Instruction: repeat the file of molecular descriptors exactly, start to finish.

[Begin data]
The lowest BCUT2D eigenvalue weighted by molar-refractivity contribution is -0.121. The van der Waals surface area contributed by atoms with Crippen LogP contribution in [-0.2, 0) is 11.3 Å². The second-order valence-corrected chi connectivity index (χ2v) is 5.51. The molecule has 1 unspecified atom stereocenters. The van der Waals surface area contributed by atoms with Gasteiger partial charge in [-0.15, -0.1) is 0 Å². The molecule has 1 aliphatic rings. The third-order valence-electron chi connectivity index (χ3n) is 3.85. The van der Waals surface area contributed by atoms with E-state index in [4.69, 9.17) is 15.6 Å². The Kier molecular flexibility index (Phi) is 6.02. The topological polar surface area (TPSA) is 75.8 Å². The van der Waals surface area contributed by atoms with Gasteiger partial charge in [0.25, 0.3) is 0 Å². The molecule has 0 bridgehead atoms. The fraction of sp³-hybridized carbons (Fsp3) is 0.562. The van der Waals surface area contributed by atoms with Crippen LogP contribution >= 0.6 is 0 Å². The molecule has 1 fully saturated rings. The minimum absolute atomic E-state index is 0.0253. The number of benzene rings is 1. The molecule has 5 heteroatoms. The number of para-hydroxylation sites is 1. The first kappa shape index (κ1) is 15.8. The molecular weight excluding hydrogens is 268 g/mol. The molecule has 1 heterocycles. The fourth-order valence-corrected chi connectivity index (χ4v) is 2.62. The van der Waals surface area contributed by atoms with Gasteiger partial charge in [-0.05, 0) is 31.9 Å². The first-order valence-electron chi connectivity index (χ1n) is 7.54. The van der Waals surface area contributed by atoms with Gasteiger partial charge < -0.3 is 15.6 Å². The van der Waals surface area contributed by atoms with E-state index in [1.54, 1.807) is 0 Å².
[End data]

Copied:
The lowest BCUT2D eigenvalue weighted by molar-refractivity contribution is -0.121. The van der Waals surface area contributed by atoms with Crippen LogP contribution in [-0.2, 0) is 11.3 Å². The second-order valence-corrected chi connectivity index (χ2v) is 5.51. The molecule has 1 unspecified atom stereocenters. The van der Waals surface area contributed by atoms with Gasteiger partial charge in [-0.15, -0.1) is 0 Å². The molecule has 1 aliphatic rings. The third-order valence-electron chi connectivity index (χ3n) is 3.85. The van der Waals surface area contributed by atoms with E-state index in [4.69, 9.17) is 15.6 Å². The Kier molecular flexibility index (Phi) is 6.02. The topological polar surface area (TPSA) is 75.8 Å². The van der Waals surface area contributed by atoms with Gasteiger partial charge in [0.25, 0.3) is 0 Å². The molecule has 0 bridgehead atoms. The fraction of sp³-hybridized carbons (Fsp3) is 0.562. The van der Waals surface area contributed by atoms with Crippen LogP contribution >= 0.6 is 0 Å². The molecule has 1 fully saturated rings. The minimum absolute atomic E-state index is 0.0253. The number of benzene rings is 1. The molecule has 5 heteroatoms. The number of para-hydroxylation sites is 1. The first kappa shape index (κ1) is 15.8. The molecular weight excluding hydrogens is 268 g/mol. The molecule has 1 heterocycles. The fourth-order valence-corrected chi connectivity index (χ4v) is 2.62. The van der Waals surface area contributed by atoms with Gasteiger partial charge in [-0.05, 0) is 31.9 Å². The first-order valence-electron chi connectivity index (χ1n) is 7.54. The van der Waals surface area contributed by atoms with Gasteiger partial charge < -0.3 is 15.6 Å². The van der Waals surface area contributed by atoms with E-state index in [1.54, 1.807) is 0 Å².